3. Once you have identified good candidates, you must manage an effective interview process.  This includes screening out the wrong people.  You MUST make rapid, effective decisions about the candidates in your pipeline.  The single most common error made in hiring is to manage a large pipeline of candidates without reaching closure.  It may seem like more candidates are better, but inactive candidates clog your process and do not make room for newer, more qualified prospects. Reducing the number of candidates quickly motivates your recruiting team to bring more qualified professionals to the table.
  4. Negotiating an offer and closing the deal is critical to this process.  At each step along the way, you learn more about your candidates and they learn more about you.  The trick is to build the closest relationships with the best candidates early on and intensify it through the process.  This serves the dual function of allowing you to make a more informed choice, while creating a positive impression.

You can begin to address these issues by appointing a professional charged with representing your candidates.  Instinct may tell you to hire a recruiting coordinator, or someone mandated to directly represent your own interests.  Think about reversing this approach and appointing a Candidate Advocate to represent your candidates' interests. Ultimately, this will serve your goal of hiring the very best. 
It may seem counterintuitive to commission such a role, but this person will open critical lines of communication.  The best Candidate Advocate will force you to make decisions, administer an effective process and hone your message to prospective employees. 
A Candidate Advocate provides you with the following valuable services:

? Time management
? Relationship maintenance
? Feedback mechanism
? Ability to adjust to your needs
? Pushes you to make decisions
A Candidate Advocate manages time. Since you are working hard to fulfill client obligations, appoint someone who will help you manage time.  Set expectations properly and this person will update your candidate pipeline with minimal effort.  They will provide brief, regular status reports.  Make time for quick weekly phone calls and agree upon a goal for numbers of candidates in the funnel.  This encourages the advocate to fill the funnel when it is low and obliges you to take people out when it is overflowing.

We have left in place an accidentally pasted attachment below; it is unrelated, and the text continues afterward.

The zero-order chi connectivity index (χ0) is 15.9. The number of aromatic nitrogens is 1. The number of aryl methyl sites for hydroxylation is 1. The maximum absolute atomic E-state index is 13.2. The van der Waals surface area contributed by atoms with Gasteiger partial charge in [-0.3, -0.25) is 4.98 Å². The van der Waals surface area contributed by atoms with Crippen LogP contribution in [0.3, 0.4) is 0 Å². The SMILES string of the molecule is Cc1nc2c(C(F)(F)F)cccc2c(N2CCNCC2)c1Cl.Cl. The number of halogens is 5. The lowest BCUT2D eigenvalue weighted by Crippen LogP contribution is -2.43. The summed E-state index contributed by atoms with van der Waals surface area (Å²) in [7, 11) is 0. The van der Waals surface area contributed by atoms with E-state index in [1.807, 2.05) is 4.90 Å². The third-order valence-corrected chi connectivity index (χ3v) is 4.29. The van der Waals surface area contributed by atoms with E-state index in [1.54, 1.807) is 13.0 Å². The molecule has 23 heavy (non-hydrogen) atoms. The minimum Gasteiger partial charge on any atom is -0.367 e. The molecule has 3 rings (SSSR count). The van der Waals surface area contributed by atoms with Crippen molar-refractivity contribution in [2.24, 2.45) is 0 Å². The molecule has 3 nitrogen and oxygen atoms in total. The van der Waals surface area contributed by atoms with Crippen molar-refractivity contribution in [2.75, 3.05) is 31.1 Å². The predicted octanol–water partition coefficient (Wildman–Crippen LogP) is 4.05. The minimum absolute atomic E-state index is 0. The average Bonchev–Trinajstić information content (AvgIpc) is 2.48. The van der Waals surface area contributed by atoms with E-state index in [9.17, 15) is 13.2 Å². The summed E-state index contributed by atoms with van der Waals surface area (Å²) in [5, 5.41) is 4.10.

A Candidate Advocate maintains relationships. Sometimes, your personal connection to candidates is irreplaceable.  At other times, less direct contact promotes a good impression of you and your company.  You may be able to foster a relationship with something as simple as quickly providing basic feedback.  It could be as involved as flying a candidate to your client site for meeting, with you, your team or even your clients.  Maintaining regular contact is absolutely essential to keeping your best candidates interested in your opportunity, and a Candidate Advocate can help you decide on the most effective course of action. 
A Candidate Advocate facilitates feedback.  An effective process includes giving and receiving prompt feedback.  A third party fills this role most effectively, since that person takes direct candidate pressure off your shoulders.  An advocate helps build relationships by providing clear feedback to your prospects.  You may also solicit candid feedback about yourself, so that your message to the market becomes stronger.  Finally, feedback allows your advocate address and adjust to your needs.
A Candidate Advocate adjusts to your needs.  As you build a relationship with your candidate advocate, that person will understand your requirements and adjust accordingly.  Your process will become more effective as that person's relationships become richer and better focused on top prospects.  Your advocate will help set candidate expectations and facilitate a smooth interview process.